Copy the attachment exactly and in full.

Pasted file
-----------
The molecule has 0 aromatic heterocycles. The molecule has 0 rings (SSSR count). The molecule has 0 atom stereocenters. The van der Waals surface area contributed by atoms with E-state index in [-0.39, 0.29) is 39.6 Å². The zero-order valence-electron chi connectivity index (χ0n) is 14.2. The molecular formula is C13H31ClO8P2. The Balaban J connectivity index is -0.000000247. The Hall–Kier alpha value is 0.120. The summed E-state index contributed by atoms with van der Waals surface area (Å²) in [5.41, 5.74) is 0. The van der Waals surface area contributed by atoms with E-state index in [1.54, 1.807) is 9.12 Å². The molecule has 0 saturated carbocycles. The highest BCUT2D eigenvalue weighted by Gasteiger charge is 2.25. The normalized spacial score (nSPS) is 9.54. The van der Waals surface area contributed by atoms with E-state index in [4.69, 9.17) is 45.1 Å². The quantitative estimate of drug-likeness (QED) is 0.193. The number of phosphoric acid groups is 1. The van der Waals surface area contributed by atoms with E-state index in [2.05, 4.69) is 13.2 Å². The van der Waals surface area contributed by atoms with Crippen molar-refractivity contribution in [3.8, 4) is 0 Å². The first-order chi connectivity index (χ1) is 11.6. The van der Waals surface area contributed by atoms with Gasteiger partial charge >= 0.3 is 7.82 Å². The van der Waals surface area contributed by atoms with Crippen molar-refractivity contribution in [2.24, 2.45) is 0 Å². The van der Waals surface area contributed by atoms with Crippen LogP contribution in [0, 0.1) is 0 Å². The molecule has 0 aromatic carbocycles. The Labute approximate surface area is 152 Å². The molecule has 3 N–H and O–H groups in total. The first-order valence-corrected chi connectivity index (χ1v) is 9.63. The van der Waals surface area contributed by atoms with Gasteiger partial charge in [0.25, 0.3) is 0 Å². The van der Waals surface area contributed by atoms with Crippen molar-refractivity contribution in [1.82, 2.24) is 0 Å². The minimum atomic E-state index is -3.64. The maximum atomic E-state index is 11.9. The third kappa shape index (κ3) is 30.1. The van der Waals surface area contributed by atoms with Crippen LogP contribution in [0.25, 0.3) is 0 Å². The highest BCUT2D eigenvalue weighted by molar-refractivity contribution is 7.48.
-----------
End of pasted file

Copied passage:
The molecule has 0 aromatic heterocycles. The molecule has 0 rings (SSSR count). The molecule has 0 atom stereocenters. The van der Waals surface area contributed by atoms with E-state index in [-0.39, 0.29) is 39.6 Å². The zero-order valence-electron chi connectivity index (χ0n) is 14.2. The molecular formula is C13H31ClO8P2. The Balaban J connectivity index is -0.000000247. The Hall–Kier alpha value is 0.120. The summed E-state index contributed by atoms with van der Waals surface area (Å²) in [5.41, 5.74) is 0. The van der Waals surface area contributed by atoms with E-state index in [1.54, 1.807) is 9.12 Å². The molecule has 0 saturated carbocycles. The highest BCUT2D eigenvalue weighted by Gasteiger charge is 2.25. The normalized spacial score (nSPS) is 9.54. The van der Waals surface area contributed by atoms with E-state index in [4.69, 9.17) is 45.1 Å². The quantitative estimate of drug-likeness (QED) is 0.193. The number of phosphoric acid groups is 1. The van der Waals surface area contributed by atoms with E-state index in [2.05, 4.69) is 13.2 Å². The van der Waals surface area contributed by atoms with Crippen molar-refractivity contribution in [3.8, 4) is 0 Å². The first-order chi connectivity index (χ1) is 11.6. The van der Waals surface area contributed by atoms with Gasteiger partial charge >= 0.3 is 7.82 Å². The van der Waals surface area contributed by atoms with Crippen molar-refractivity contribution in [2.24, 2.45) is 0 Å². The van der Waals surface area contributed by atoms with Crippen LogP contribution in [0, 0.1) is 0 Å². The molecule has 0 aromatic carbocycles. The Labute approximate surface area is 152 Å². The molecule has 3 N–H and O–H groups in total. The first-order valence-corrected chi connectivity index (χ1v) is 9.63. The van der Waals surface area contributed by atoms with Gasteiger partial charge in [0.25, 0.3) is 0 Å². The van der Waals surface area contributed by atoms with Crippen molar-refractivity contribution in [1.82, 2.24) is 0 Å². The minimum atomic E-state index is -3.64. The maximum atomic E-state index is 11.9. The third kappa shape index (κ3) is 30.1. The van der Waals surface area contributed by atoms with Crippen LogP contribution in [0.25, 0.3) is 0 Å². The highest BCUT2D eigenvalue weighted by molar-refractivity contribution is 7.48.